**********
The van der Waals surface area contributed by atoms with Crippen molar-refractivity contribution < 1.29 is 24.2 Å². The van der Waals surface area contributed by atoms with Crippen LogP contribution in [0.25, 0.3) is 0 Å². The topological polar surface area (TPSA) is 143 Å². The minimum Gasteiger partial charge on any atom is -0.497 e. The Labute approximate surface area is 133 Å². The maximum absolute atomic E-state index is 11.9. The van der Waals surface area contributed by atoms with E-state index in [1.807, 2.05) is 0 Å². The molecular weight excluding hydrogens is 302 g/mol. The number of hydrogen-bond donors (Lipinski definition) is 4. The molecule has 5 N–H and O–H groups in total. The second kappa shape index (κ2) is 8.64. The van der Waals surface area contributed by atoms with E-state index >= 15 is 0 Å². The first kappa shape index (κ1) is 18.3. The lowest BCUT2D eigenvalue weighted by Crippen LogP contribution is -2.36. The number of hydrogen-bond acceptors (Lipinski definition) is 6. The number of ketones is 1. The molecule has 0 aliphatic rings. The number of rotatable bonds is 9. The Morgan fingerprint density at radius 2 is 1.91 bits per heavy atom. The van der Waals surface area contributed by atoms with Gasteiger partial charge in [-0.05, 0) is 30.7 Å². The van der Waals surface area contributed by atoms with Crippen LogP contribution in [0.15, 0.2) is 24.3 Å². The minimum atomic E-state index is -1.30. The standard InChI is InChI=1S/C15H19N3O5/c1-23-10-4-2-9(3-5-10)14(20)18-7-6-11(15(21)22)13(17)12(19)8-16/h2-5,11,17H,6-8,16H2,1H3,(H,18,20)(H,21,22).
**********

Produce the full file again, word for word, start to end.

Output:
The van der Waals surface area contributed by atoms with Crippen molar-refractivity contribution < 1.29 is 24.2 Å². The van der Waals surface area contributed by atoms with Crippen LogP contribution in [0.25, 0.3) is 0 Å². The topological polar surface area (TPSA) is 143 Å². The minimum Gasteiger partial charge on any atom is -0.497 e. The Labute approximate surface area is 133 Å². The maximum absolute atomic E-state index is 11.9. The van der Waals surface area contributed by atoms with E-state index in [1.807, 2.05) is 0 Å². The molecular weight excluding hydrogens is 302 g/mol. The number of hydrogen-bond donors (Lipinski definition) is 4. The molecule has 5 N–H and O–H groups in total. The second kappa shape index (κ2) is 8.64. The van der Waals surface area contributed by atoms with E-state index >= 15 is 0 Å². The first kappa shape index (κ1) is 18.3. The lowest BCUT2D eigenvalue weighted by Crippen LogP contribution is -2.36. The number of hydrogen-bond acceptors (Lipinski definition) is 6. The number of ketones is 1. The molecule has 0 aliphatic rings. The number of rotatable bonds is 9. The Morgan fingerprint density at radius 2 is 1.91 bits per heavy atom. The van der Waals surface area contributed by atoms with Gasteiger partial charge in [-0.05, 0) is 30.7 Å². The van der Waals surface area contributed by atoms with Crippen LogP contribution in [0.15, 0.2) is 24.3 Å². The minimum atomic E-state index is -1.30. The standard InChI is InChI=1S/C15H19N3O5/c1-23-10-4-2-9(3-5-10)14(20)18-7-6-11(15(21)22)13(17)12(19)8-16/h2-5,11,17H,6-8,16H2,1H3,(H,18,20)(H,21,22).